I will however have another browse through though, and see if there is anything I could make when I have guests. Oh - and If anyone wants any recipe's posting, then I shall do that to. Ill edit this tomorrow and add a list of recipe's in the book and then ill post the ones people want to see!

    Jo xx
    Once you've swam in the sea, a lake will no longer do.
  • nightsongnightsong Forumite
    517 posts
    Part of the Furniture 100 Posts Combo Breaker
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    From a money-saving OS point of view, I reckon Jocasta Innes' Paupers' Cookbook is hard to beat. I've just looked on Amazon, seemingly it's been updated. The recipes are generally easy to make and delicious, with good sections on menu-planning and on stretching expensive ingredients.
  • nearlyrichnearlyrich Forumite
    13.7K posts
    Hung up my suit! Mortgage-free Glee!
    ✭✭✭✭✭
    Out of the list above I only have Delia's Complete, great for basic cooking times and methods I think. I keep it in a cupboard in the kitchen so I can check oven times etc. I have a shelf of cookery books in the bookcase, not in the kitchen, but they are mostly presents over the years and I do consult them from time to time. I haven't seen the Roast Chicken book, must have a look next time I get a chance.
    Free impartial debt advice from: National Debtline or Stepchange[/CENTER]
  • mogginsmoggins Forumite
    5.2K posts
    I have the original Paupers Cookbook (2 copies) and the new updated one. To be honest I find the original fits in far better with Old Style as she has a whole chapter on Meal Planning.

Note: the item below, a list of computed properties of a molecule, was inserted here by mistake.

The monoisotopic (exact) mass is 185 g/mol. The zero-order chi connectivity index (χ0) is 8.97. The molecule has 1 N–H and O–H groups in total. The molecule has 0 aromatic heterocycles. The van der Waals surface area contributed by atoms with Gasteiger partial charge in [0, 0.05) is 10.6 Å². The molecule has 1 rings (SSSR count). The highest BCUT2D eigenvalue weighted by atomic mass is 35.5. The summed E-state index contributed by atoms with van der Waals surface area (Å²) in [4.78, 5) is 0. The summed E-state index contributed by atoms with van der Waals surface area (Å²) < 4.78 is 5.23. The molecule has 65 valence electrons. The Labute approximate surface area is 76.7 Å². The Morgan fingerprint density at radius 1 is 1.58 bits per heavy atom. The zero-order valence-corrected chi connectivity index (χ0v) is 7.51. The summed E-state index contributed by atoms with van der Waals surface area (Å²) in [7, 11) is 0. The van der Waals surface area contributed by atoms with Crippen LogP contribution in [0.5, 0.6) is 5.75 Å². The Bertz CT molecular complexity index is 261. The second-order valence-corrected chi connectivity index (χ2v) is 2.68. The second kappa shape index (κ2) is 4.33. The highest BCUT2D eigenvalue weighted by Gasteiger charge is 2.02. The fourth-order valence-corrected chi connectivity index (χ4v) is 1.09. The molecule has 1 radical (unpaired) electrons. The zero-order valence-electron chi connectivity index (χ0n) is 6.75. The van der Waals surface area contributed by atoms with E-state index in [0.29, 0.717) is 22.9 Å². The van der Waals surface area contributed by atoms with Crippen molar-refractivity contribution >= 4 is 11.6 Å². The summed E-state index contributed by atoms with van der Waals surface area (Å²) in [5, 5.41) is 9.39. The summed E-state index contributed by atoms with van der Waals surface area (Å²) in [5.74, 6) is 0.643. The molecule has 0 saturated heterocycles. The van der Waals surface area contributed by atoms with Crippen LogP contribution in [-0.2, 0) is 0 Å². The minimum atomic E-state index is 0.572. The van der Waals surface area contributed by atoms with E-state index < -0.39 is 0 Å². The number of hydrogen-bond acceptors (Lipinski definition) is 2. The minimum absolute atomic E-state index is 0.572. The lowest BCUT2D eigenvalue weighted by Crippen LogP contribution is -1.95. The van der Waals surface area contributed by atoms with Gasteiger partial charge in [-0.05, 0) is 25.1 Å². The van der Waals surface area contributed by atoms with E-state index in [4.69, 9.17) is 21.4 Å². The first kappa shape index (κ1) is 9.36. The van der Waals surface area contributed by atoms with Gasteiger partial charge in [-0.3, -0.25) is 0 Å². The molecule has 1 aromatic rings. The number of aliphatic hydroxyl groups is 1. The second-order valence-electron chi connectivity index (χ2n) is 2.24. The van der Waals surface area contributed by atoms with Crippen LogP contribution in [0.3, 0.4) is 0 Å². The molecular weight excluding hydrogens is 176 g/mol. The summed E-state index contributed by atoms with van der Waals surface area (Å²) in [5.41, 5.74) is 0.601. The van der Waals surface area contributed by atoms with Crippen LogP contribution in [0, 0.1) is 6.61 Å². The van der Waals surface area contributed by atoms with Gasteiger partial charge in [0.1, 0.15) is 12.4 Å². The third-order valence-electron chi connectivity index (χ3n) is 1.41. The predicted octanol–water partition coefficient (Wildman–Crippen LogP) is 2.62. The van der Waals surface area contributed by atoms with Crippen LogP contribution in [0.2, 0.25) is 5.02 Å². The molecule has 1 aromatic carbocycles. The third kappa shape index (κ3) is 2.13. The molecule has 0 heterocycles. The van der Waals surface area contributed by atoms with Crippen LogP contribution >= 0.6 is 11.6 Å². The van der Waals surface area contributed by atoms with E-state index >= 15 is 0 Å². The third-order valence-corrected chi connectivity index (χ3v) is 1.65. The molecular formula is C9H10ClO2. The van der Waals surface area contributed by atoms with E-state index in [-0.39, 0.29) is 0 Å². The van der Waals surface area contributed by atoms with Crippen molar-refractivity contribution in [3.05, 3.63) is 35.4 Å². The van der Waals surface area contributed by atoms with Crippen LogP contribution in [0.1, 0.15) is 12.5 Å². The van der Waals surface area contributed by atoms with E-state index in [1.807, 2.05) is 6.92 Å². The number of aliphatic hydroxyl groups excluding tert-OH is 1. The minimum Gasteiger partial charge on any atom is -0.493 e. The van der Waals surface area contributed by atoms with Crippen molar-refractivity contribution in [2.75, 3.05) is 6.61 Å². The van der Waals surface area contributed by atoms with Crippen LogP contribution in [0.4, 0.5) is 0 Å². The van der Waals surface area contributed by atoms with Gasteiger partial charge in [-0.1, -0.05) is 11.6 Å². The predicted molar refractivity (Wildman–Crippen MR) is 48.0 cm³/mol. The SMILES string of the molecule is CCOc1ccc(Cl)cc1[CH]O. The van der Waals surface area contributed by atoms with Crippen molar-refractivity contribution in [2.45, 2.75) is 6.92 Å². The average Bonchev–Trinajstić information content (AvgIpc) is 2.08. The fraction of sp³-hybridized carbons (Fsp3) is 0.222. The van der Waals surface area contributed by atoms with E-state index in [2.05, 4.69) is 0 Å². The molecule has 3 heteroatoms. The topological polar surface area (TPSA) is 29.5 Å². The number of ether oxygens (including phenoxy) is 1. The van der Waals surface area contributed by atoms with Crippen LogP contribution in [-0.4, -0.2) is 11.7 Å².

Organised people are just too lazy to look for things

    F U Fund currently at £250
  • JoBatch80JoBatch80 Forumite
    2.2K posts
    A recipe list from the aforementioned recipe book - let me know if you want a full recipe! (some sound awful, others sound good!)
    THE 'RITZ' RESTURAUNT

    First Course - Hors d'oeuvre:

    Oeufs de Caille en aspic et caviar (Quails Eggs in Aspic with Caviar)

    Second Course - Potage:

    Potage Saint-Germain (Spring Pea Soup)

    Third Course - Poisson:

    Homard Thermidor (Lobster Thermidor with Duchess Potatoes)

    Fourth Course - Entree:

    Tournedos aux morilles (Tournedos with Morels on a bed of Braised Cabbage)

    Fifth Course:

    Punch Rose (Rose Water and Mint Sorbet)

    Sixth Course - Roti:

    Cailles aux cerises (Quails With Cherries)

    Seventh Course - Legume:

    Asperges printanieres, sauce hollandaise (Spring Asparagus Hollandaise)

    Eight Course - Entrements:

    Macedoine de Fruits (Fresh Fruit Salad)

    Oranges en Suprise

    (christ knows how they ate all of that!)
    **********

    FIRST CLASS MENU

    First Course - Hors d'Oeuvre:

    Canapes a' l'Amiral (buttered shrimp)

    Oysters a' la Russe (Oysters and Vodka)

    Second Course:

    Consomme Olga (russian beef soup)

    Cream of Barley Soup


    Third Course:

    Poached Salmon with Mousseline Sauce


    Fourth Course - Entrees:

    Chicken Lyonnaise (Chicken and Lyon Sauce)

    Filets Mignons Lili

    Vegetable Marrow Farci

    Fifth Course:

    Lamb with Mint Sauce

    Calvados-glazed Roast Duckling with Applesauce

    Roast Sirloint of Beef Forestiere

    Chateaux Potatoes

    Minted Green Pea Timbales


    Creamed Carrots

    Sixth Course - Sorbet:

    Punch Romaine (Alcohol Sorbet)

    Seventh Course - Roast: